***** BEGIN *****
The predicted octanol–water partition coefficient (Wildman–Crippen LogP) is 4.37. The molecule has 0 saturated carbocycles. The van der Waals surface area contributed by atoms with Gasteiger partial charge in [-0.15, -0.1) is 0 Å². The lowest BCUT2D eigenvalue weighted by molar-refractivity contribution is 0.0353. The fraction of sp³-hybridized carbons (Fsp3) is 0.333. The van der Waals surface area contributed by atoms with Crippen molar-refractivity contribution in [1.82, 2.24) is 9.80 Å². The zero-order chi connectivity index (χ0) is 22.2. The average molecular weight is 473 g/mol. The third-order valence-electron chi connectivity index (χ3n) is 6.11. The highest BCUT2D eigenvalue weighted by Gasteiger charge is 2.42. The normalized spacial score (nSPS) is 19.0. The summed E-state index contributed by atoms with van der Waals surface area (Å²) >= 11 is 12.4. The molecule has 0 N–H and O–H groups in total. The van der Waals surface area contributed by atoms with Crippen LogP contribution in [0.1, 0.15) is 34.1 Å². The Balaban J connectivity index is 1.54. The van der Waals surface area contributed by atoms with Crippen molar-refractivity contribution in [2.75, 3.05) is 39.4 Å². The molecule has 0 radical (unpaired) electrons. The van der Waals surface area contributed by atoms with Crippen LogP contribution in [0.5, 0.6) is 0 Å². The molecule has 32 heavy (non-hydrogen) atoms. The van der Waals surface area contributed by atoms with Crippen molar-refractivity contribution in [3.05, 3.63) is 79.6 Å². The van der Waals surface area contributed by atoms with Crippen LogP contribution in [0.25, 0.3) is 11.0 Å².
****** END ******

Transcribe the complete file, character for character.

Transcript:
The predicted octanol–water partition coefficient (Wildman–Crippen LogP) is 4.37. The molecule has 0 saturated carbocycles. The van der Waals surface area contributed by atoms with Gasteiger partial charge in [-0.15, -0.1) is 0 Å². The lowest BCUT2D eigenvalue weighted by molar-refractivity contribution is 0.0353. The fraction of sp³-hybridized carbons (Fsp3) is 0.333. The van der Waals surface area contributed by atoms with Crippen molar-refractivity contribution in [1.82, 2.24) is 9.80 Å². The zero-order chi connectivity index (χ0) is 22.2. The average molecular weight is 473 g/mol. The third-order valence-electron chi connectivity index (χ3n) is 6.11. The highest BCUT2D eigenvalue weighted by Gasteiger charge is 2.42. The normalized spacial score (nSPS) is 19.0. The summed E-state index contributed by atoms with van der Waals surface area (Å²) >= 11 is 12.4. The molecule has 0 N–H and O–H groups in total. The van der Waals surface area contributed by atoms with Crippen LogP contribution in [0.1, 0.15) is 34.1 Å². The Balaban J connectivity index is 1.54. The van der Waals surface area contributed by atoms with Crippen molar-refractivity contribution in [2.75, 3.05) is 39.4 Å². The molecule has 0 radical (unpaired) electrons. The van der Waals surface area contributed by atoms with Crippen LogP contribution in [0.5, 0.6) is 0 Å². The molecule has 32 heavy (non-hydrogen) atoms. The van der Waals surface area contributed by atoms with Crippen molar-refractivity contribution in [3.05, 3.63) is 79.6 Å². The van der Waals surface area contributed by atoms with Crippen LogP contribution in [0.25, 0.3) is 11.0 Å².